# Tag Info

12

You shouldn't assign all to 0.5 because you'd have the "break symmetry" issue. http://www.deeplearningbook.org/contents/optimization.html Perhaps the only property known with complete certainty is that the initial parameters need to “break symmetry” between different units. If two hidden units with the same activation function are connected to the ...

8

In reverse order to how you asked: all units in a layer become equal since initially the errors due to all of them are the same and thus we train them to be equal This actually happens if you initialise the weights equally (e.g. all zero). Gradients in that case are the same to each neuron in the same layer, and everything changes in lockstep. A neural ...

7

The initial weights in a neural network are initialized randomly because the gradient based methods commonly used to train neural networks do not work well when all of the weights are initialized to the same value. While not all of the methods to train neural networks are gradient based, most of them are, and it has been shown in several cases that ...

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The kernels are usually initialized at a seemingly arbitrary value, and then you would use a gradient descent optimizer to optimize the values, so that the kernels solve your problem. There are many different initialization strategies. Set all values to a constant (for example, zero) Sample from a distribution, such as a normal or uniform distribution There ...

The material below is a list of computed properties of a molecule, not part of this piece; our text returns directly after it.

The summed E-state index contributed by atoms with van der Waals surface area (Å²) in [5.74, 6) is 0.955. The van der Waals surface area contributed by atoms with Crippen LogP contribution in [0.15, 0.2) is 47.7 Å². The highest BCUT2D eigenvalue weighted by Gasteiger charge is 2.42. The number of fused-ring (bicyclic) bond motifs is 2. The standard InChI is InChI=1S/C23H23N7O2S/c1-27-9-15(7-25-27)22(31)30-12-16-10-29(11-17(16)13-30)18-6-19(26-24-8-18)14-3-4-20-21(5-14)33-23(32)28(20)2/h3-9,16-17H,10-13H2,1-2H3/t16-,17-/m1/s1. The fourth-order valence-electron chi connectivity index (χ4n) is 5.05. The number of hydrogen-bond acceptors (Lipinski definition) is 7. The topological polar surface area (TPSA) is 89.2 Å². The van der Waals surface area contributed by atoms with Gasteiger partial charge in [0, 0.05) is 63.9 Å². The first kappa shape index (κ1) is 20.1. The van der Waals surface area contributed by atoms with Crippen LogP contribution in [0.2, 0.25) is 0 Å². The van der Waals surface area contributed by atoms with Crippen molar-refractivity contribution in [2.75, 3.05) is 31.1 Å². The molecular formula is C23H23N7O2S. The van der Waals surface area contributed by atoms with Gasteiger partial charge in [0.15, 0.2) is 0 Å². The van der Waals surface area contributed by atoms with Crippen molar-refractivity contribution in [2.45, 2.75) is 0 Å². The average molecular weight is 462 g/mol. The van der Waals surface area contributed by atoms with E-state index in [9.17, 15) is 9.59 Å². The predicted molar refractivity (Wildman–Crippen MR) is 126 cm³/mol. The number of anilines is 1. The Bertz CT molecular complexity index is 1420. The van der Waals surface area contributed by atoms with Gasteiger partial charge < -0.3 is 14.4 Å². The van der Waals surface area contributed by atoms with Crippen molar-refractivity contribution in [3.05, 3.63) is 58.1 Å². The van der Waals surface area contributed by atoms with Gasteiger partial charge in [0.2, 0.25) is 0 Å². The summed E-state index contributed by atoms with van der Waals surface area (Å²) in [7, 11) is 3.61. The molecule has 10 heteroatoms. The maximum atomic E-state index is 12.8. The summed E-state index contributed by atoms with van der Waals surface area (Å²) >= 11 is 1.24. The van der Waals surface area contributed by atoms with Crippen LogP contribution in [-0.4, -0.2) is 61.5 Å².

5

Randomising just b sort of works, but setting w to all zero causes severe problems with vanishing gradients, especially at the start of learning. Using backpropagation, the gradient at the outputs of a layer L involves a sum multiplying the gradient of the inputs to layer L+1 by the weights (and not the biases) between the layers. This will be zero if the ...

4

There seem to be two different ideas in this question here: What's the impact / importance of our choice for reward values? What's the impact / importance of our choice for initial value estimates (how do we initialise our table of $Q(s, a)$ values in the case of a simple, tabular RL algorithm like Sarsa or $Q$-learning)? The reward values are typically ...

4

Your inputs should stay in a low range. Ideally for neural networks, the inputs are normalised to mean 0, standard deviation 1. I suspect this applies equally well to GA-driven NNs as gradient-driven ones. Your weights should be both positive and negative. In addition, once trained, they tend to follow a certain size distribution. It helps if you start ...

3

There are several ways to answer this question. First of all, there are several mathematical arguments on why using some kind of initialization is better. Consider reading, for example, Xavier et al.. Moreover, there are several numerical experiments showing the importance of initialization. The motivation for Xavier initialization in Neural Networks is to ...

2